Recently, a generally healthy friend of mine had two small, unrelated surgeries over the course of a few months. For the first, a small operation on his hand, he received a prescription for 30 oxycodone pills. He used one the night after surgery, to make sure pain wouldn’t wake him. Over the next few days he used a few over the counter acetaminophen tablets for his modest discomfort, and then was all done. Two months later, a small suspicious lesion had to be removed from his leg by a different doctor. Again, he got 30 tablets of oxycodone. He used one the first night and continued with acetaminophen. Problem solved.
But not really. The issue is that now this friend has 58 unnecessary oxycodone pills. Studies show that patients like him take many fewer pills than prescribed; one study of 250 patients counted 4,639 leftover pills from single prescriptions. Like many homes, my friend’s is frequently visited by friends and family members, including children, some of whom have struggled with addiction and may find those drugs tempting. It’s an invitation to misuse.
One patient’s pain-control question
The reasons for the prescription opioid crisis are many, and include false education and promotion from drug companies, reckless practices by many doctors and shockingly low availability and affordability of treatment programs for substance abuse.
Aware of the epidemic, my friend quizzed his second doctor during a follow-up appointment. Why such an oversupply of a potentially dangerous medication, since its use for acute pain increases the risk of abuse and overdose? The mildly embarrassed physician explained that since it is such a nuisance to prescribe pain medication it’s easier to give the patient extra pills to forestall requests for more. While this overprescribing might prevent a handful of patients from running out of a needed painkiller at an inopportune time, it seems like a risky practice.
Although the number of prescriptions for opioids is trending down, it is still substantially higher than it was at the start of the century. That’s why this tactic of giving more medication than is needed is so far removed from the intention of massive recent efforts to regulate and reduce the amount of prescription opioids in circulation.
New York State, for instance, has its I Stop program, which requires most physicians to check whether a patient is receiving controlled substances from other physicians before prescribing additional meds. There have also been efforts to educate doctors about opioid prescribing, both from state health departments and from the Centers for Disease Control (CDC).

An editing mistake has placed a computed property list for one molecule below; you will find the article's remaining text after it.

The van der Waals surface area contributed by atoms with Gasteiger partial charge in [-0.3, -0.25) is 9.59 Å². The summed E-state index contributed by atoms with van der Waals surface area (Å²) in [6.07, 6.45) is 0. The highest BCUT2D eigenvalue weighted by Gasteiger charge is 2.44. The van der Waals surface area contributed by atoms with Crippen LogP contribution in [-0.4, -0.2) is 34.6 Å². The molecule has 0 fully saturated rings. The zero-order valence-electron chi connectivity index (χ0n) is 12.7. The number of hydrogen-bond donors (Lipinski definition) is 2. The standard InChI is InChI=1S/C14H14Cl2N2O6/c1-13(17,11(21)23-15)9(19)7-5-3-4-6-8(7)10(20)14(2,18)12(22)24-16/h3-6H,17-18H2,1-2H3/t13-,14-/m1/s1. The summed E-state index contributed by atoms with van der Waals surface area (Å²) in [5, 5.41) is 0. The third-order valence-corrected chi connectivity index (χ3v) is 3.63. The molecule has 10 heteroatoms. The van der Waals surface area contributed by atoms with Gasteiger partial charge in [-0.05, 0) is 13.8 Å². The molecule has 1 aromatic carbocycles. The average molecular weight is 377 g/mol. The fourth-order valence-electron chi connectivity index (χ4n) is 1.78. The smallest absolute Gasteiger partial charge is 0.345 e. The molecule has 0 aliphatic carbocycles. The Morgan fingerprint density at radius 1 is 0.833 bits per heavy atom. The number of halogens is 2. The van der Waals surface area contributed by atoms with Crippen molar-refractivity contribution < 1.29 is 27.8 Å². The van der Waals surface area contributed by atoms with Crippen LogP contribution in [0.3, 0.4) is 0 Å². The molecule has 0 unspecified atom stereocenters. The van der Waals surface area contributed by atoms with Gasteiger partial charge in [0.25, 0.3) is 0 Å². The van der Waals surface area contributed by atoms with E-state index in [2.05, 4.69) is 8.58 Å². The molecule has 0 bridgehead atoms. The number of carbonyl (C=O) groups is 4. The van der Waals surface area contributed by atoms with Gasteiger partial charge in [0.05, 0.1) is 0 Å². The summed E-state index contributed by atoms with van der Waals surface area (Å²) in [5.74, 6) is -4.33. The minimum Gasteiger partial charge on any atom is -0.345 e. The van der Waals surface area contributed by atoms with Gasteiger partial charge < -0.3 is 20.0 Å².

One bit of good news in the battle against prescription opioid abuse is that when a doctor does prescribe controlled substances, that prescription may now receive more scrutiny. California, for example, decided to track overdose deaths and then send letters to some of the doctors who had prescribed opioids to those deceased patients within the previous year. They didn’t tell them to change their practices or that they were in trouble; they just told them their patient had died of an overdose from a drug they prescribed. Researchers studied this group, as well as a similar one of physicians who did not get letters after their patients had died from overdoses. The notified physicians showed a significant decrease in the amount of opioids prescribed. This intervention came too late to save some patients, but may help others in the future, and it demonstrates the positive return on a policy that works to decrease opioid prescribing.
Other approaches to pain management
Now, some may quibble that 30 pills (as my friend received) is not so many. After all, for an opioid-naïve person, this amounts to being fully dosed, around the clock, for a bit more than a week. Is that the best or only approach to pain control? My friend certainly didn’t feel that way. And the CDC recommends exploring nonopioid methods to control acute pain, including over-the-counter drugs such as acetaminophen, or nonmedication methods such as ice, heat and massage. It adds that when opioids are used for acute pain, treatment should last for a maximum of three days.
One thing that neither of my friend’s doctors did was talk to him about his views on and need for pain control. In each case, they sent in the prescription to his pharmacy without discussion. A brief conversation about his individual needs could have led to a better plan: liberal use of nonpharmacologic pain control, a maximum of three days of opioids, backup use of safer over-the-counter meds and an agreement that a little pain can be a useful way to monitor recovery.
Doctors played a role in creating the opioid crisis we’re in now. We can’t stop it all by ourselves, but we can do something positive to help prevent the abuse.
Tia Powell is director, Montefiore Einstein Center for Bioethics. This article originally appeared in the Doctor’s Tablet.
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